January 30 is the birthday of the late Fred Korematsu and it is also Fred Korematsu Day of Civil Liberties and Social Justice!
Over the past few years, we have had a chance to get to know his daughter, Karen Korematsu, who has taken on the role of Co-Founder and now Executive Director of the Korematsu Institute, whose mission is to advance pan-ethnic civil and human rights through education.
Karen is joining with others to spread the word about her father’s story. As a young man, Mr. Korematsu purposely disobeyed the government’s 1942 order that excluded all people of Japanese ancestry, without due process, from the West Coast. He was arrested and eventually removed to a Japanese American concentration camp in Utah. He appealed his case all the way to the U.S. Supreme Court, but in 1944 the Court ruled against him, declaring that the exclusion and confinement of people of Japanese descent was justified. It wasn’t until 1983 that his conviction was finally overturned. (Here is a link to his full bio.)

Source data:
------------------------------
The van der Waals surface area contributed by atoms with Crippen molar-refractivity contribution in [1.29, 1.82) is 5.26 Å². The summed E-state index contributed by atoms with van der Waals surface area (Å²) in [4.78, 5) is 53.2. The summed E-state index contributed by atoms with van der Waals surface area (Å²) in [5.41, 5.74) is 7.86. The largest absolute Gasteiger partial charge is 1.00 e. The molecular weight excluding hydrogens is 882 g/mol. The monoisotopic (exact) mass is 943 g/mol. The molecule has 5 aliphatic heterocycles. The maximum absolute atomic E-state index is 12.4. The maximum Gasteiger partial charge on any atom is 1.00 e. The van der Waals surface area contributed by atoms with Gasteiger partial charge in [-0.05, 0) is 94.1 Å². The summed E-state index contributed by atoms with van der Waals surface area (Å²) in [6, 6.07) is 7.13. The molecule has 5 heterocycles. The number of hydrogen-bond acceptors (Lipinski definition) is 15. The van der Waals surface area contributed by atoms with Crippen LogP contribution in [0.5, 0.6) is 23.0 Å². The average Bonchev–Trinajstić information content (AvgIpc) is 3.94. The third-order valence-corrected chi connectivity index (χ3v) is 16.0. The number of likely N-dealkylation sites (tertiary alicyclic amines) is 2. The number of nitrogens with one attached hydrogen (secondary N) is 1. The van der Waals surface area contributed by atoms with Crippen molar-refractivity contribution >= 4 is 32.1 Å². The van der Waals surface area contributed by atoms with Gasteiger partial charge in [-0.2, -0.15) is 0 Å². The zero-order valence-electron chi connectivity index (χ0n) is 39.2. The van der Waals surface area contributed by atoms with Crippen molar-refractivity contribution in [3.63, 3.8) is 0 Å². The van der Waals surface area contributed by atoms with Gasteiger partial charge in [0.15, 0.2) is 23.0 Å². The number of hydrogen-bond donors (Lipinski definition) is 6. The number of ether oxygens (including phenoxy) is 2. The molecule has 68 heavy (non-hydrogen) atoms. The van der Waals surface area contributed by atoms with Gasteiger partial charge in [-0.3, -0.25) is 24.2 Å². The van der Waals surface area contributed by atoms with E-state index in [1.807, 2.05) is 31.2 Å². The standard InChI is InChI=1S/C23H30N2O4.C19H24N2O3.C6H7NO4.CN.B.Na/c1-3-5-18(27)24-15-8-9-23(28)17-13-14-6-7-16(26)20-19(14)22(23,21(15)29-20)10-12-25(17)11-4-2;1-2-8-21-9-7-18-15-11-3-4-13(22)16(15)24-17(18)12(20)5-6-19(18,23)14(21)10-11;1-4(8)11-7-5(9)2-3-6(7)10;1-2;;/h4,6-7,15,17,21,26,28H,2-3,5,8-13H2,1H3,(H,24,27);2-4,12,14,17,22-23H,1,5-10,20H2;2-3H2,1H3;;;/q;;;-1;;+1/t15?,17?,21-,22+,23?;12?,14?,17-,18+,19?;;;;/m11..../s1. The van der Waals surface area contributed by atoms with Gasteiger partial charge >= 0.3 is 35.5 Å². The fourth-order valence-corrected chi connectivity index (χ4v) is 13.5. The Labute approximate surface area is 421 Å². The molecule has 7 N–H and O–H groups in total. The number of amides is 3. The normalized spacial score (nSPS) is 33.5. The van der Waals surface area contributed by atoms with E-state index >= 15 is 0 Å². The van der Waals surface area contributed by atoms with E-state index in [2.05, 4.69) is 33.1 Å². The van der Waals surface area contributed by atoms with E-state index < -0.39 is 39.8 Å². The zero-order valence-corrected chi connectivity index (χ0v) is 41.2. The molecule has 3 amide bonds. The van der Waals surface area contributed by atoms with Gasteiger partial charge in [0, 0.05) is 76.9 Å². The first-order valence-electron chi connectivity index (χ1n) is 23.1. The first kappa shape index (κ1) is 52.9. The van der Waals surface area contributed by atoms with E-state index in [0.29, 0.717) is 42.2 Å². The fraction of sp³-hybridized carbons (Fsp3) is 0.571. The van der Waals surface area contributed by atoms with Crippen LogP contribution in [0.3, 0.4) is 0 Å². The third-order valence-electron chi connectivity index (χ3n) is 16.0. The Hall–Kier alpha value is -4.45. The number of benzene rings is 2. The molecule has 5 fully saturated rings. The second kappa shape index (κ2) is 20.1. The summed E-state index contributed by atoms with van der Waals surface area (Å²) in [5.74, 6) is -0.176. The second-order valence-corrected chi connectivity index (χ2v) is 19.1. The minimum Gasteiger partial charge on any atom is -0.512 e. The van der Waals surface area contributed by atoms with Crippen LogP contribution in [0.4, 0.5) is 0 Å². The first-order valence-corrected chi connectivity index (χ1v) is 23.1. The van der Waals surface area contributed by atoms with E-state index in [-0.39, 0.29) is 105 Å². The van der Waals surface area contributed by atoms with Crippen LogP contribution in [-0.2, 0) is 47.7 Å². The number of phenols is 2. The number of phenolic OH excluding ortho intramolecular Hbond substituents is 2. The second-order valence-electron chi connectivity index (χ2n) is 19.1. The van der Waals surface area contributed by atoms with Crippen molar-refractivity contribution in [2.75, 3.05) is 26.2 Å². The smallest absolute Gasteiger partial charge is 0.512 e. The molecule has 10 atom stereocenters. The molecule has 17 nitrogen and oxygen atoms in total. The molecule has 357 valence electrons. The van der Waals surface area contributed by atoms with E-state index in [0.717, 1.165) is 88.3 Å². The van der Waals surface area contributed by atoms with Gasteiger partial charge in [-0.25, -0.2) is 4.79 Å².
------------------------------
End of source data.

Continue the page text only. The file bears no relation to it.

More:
For teachers who are planning to commemorate Mr. Korematsu’s stand for civil liberties, we’ve put together a few links to FREE resources that we hope might be helpful to you:
• A neat opportunity for teachers to hear Karen Korematsu speak as part of UC Berkeley’s “Movement, Militarization, and Mobilization: The Bay Area Home Front in WWII” NEH Landmarks of American History and Culture Workshop—deadline to apply is 3/4/2014.
• A link to order Korematsu Institute curriculum
• A series of short videos and powerpoint presentations commemorating Fred Korematsu, courtesy of the Los Angeles County Office of Education.
• Lesson plan to conduct a Korematsu Mock Trial with high school students, courtesy of Mark Hansen, a fantastic Texas teacher.
Happy Fred Korematsu Day!